Surely phrases like ר׳ יהודה אומר weren’t around from back then. I understand the concept to mean that certain halachos were around from Moshe’s time and were passed down, generation to generation, until Rebbe, who then wrote down the Mishnayos. In the interests of keeping things brief, he would write certain halachos explicit, while others he would leave implicit (תנא __ אין מכלל ד__ לא). Some he still left in Braisos even after all that, hence R’ Chiya’s and R’ Oshaya’s job of compiling the Tosefta. Sometimes Rebbe would couch two seemingly disparate halachos together, such as reading the Shema when the Kohanim Tevulei Yom could eat Terumah.
Now, that begs the question still: even if the precise words might have changed over time, how did they ensure that the Halacha wasn’t garbled? This is one of the most common questions on the concept of Mesorah. Have you ever played telephone? The phrase that’s put into the chain is never the same one that the last guy hears.
Well, that’s not quite an accurate metaphor for how it actually went down. Let’s play telephone again, but after the second guy says his piece, the first guy gets a chance to say, “Hold on a second, that’s not right.”
The following is from Eruvin 54b:
ת"ר כיצד סדר משנה משה למד מפי הגבורה נכנס אהרן ושנה לו משה פירקו נסתלק אהרן וישב לשמאל משה נכנסו בניו ושנה להן משה פירקן נסתלקו בניו אלעזר ישב לימין משה ואיתמר לשמאל אהרן רבי יהודה אומר לעולם אהרן לימין משה חוזר נכנסו זקנים ושנה להן משה פירקן נסתלקו זקנים נכנסו כל העם ושנה להן משה פירקן נמצאו ביד אהרן ארבעה ביד בניו שלשה וביד הזקנים שנים וביד כל העם אחד
The Gemara continues to discuss methods of Torah study. The Sages taught the following baraita: What was the order of teaching the Oral Law? How was the Oral Law first taught? Moses learned directly from the mouth of the Almighty. Aaron entered and sat before him, and Moses taught him his lesson as he had learned it from God. Aaron moved aside and sat to the left of Moses. Aaron’s sons entered, and Moses taught them their lesson while Aaron listened. Aaron’s sons moved aside; Elazar sat to the right of Moses and Itamar sat to the left of Aaron. Rabbi Yehuda disagreed with the first tanna with regard to the seating arrangements and said: Actually, Aaron would return to sit to the right of Moses. The elders entered and Moses taught them their lesson. The elders moved aside, and the entire nation entered and Moses taught them their lesson. Therefore, Aaron had heard the lesson four times, his sons heard it three times, the elders heard it twice, and the entire nation heard it once.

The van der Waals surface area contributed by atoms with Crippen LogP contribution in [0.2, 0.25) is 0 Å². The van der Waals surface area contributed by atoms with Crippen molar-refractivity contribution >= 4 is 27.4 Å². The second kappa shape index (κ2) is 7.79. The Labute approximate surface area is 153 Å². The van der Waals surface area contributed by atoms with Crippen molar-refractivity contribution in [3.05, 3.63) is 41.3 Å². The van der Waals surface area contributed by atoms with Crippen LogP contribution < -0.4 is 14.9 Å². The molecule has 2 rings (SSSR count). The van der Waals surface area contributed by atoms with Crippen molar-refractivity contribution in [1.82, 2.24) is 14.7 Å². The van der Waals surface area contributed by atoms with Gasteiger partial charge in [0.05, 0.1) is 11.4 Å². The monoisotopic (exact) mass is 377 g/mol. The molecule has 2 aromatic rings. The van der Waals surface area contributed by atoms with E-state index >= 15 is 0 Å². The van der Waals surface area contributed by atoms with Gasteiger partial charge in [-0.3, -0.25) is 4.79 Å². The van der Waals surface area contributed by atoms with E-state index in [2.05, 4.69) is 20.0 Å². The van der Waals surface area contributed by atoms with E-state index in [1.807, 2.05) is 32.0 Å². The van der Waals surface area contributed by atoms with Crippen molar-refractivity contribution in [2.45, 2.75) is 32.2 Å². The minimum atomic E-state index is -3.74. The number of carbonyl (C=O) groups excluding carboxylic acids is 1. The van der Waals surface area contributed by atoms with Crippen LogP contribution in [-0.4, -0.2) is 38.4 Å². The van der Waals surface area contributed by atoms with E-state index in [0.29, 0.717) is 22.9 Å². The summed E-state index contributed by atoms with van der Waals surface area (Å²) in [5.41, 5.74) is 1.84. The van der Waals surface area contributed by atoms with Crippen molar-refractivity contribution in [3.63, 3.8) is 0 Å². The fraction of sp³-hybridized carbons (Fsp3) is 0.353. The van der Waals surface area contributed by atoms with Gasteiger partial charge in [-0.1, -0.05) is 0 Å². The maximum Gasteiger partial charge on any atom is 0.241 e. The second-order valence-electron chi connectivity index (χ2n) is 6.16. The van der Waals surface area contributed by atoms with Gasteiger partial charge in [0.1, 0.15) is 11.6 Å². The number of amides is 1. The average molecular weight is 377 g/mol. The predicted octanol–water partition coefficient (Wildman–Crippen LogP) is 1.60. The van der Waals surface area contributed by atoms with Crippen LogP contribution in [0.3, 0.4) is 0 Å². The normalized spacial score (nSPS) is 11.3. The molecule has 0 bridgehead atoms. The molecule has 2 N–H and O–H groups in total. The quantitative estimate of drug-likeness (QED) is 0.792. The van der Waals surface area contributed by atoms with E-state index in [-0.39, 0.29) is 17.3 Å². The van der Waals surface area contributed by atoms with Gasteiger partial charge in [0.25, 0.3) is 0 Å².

נסתלק משה ושנה להן אהרן פירקו נסתלק אהרן שנו להן בניו פירקן נסתלקו בניו שנו להן זקנים פירקן נמצא ביד הכל ארבעה
Moses then departed to his tent, and Aaron taught the others his lesson as he had learned it from Moses. Aaron then departed and his sons taught the others their lesson. His sons then departed and the elders taught the rest of the people their lesson. Hence everyone, Aaron, his sons, the elders and all the people, heard the lesson taught by God four times.
Now everyone knows the same halachos as everyone else. From this point on, the Oral Law and the Written Law are no different - if someone tries to change the Halacha, or if he does so unintentionally, he has millions of people contradicting him.
It’s not a perfect system. Things will still change over time. But it’s the best system possible.
What other options are there? Each person make it up as they go? You’ll get several different “authentic” Judaisms very quickly. Passing down the Oral Law through a centralized body which everyone obeys is the best way possible. You’re correct that it’s not 100% foolproof, but that’s only going to happen if prophecy were to have continued to the present day and beyond.